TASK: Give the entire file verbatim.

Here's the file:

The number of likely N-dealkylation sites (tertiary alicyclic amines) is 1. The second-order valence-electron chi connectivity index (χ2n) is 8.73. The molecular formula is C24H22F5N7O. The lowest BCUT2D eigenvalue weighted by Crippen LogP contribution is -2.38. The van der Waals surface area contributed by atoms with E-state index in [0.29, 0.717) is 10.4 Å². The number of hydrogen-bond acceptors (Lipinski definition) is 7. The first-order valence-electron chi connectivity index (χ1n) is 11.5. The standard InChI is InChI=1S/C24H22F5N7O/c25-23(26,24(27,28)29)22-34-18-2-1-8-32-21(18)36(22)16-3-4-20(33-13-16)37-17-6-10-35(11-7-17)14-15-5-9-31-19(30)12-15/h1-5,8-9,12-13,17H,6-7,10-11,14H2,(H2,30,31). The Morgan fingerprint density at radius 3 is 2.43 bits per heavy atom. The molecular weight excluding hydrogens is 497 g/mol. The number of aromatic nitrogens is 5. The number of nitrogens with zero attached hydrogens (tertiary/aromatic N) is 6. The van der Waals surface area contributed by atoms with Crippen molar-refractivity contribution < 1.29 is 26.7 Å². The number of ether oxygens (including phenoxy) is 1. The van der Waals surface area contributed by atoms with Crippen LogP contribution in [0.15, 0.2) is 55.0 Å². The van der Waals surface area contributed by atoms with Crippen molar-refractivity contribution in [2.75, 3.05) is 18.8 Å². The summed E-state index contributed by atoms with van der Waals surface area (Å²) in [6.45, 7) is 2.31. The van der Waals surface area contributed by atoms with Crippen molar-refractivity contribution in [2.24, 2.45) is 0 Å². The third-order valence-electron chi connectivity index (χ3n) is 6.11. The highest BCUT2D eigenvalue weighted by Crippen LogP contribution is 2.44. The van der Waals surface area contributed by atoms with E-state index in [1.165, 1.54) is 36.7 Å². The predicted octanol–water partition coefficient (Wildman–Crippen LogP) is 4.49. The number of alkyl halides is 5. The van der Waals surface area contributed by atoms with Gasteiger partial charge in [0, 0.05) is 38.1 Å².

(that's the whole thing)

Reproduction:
The number of likely N-dealkylation sites (tertiary alicyclic amines) is 1. The second-order valence-electron chi connectivity index (χ2n) is 8.73. The molecular formula is C24H22F5N7O. The lowest BCUT2D eigenvalue weighted by Crippen LogP contribution is -2.38. The van der Waals surface area contributed by atoms with E-state index in [0.29, 0.717) is 10.4 Å². The number of hydrogen-bond acceptors (Lipinski definition) is 7. The first-order valence-electron chi connectivity index (χ1n) is 11.5. The standard InChI is InChI=1S/C24H22F5N7O/c25-23(26,24(27,28)29)22-34-18-2-1-8-32-21(18)36(22)16-3-4-20(33-13-16)37-17-6-10-35(11-7-17)14-15-5-9-31-19(30)12-15/h1-5,8-9,12-13,17H,6-7,10-11,14H2,(H2,30,31). The Morgan fingerprint density at radius 3 is 2.43 bits per heavy atom. The molecular weight excluding hydrogens is 497 g/mol. The number of aromatic nitrogens is 5. The number of nitrogens with zero attached hydrogens (tertiary/aromatic N) is 6. The van der Waals surface area contributed by atoms with Crippen molar-refractivity contribution < 1.29 is 26.7 Å². The number of ether oxygens (including phenoxy) is 1. The van der Waals surface area contributed by atoms with Crippen LogP contribution in [0.15, 0.2) is 55.0 Å². The van der Waals surface area contributed by atoms with Crippen molar-refractivity contribution in [2.75, 3.05) is 18.8 Å². The summed E-state index contributed by atoms with van der Waals surface area (Å²) in [6.45, 7) is 2.31. The van der Waals surface area contributed by atoms with Crippen molar-refractivity contribution in [2.24, 2.45) is 0 Å². The third-order valence-electron chi connectivity index (χ3n) is 6.11. The highest BCUT2D eigenvalue weighted by Crippen LogP contribution is 2.44. The van der Waals surface area contributed by atoms with E-state index in [1.165, 1.54) is 36.7 Å². The predicted octanol–water partition coefficient (Wildman–Crippen LogP) is 4.49. The number of alkyl halides is 5. The van der Waals surface area contributed by atoms with Gasteiger partial charge in [0, 0.05) is 38.1 Å².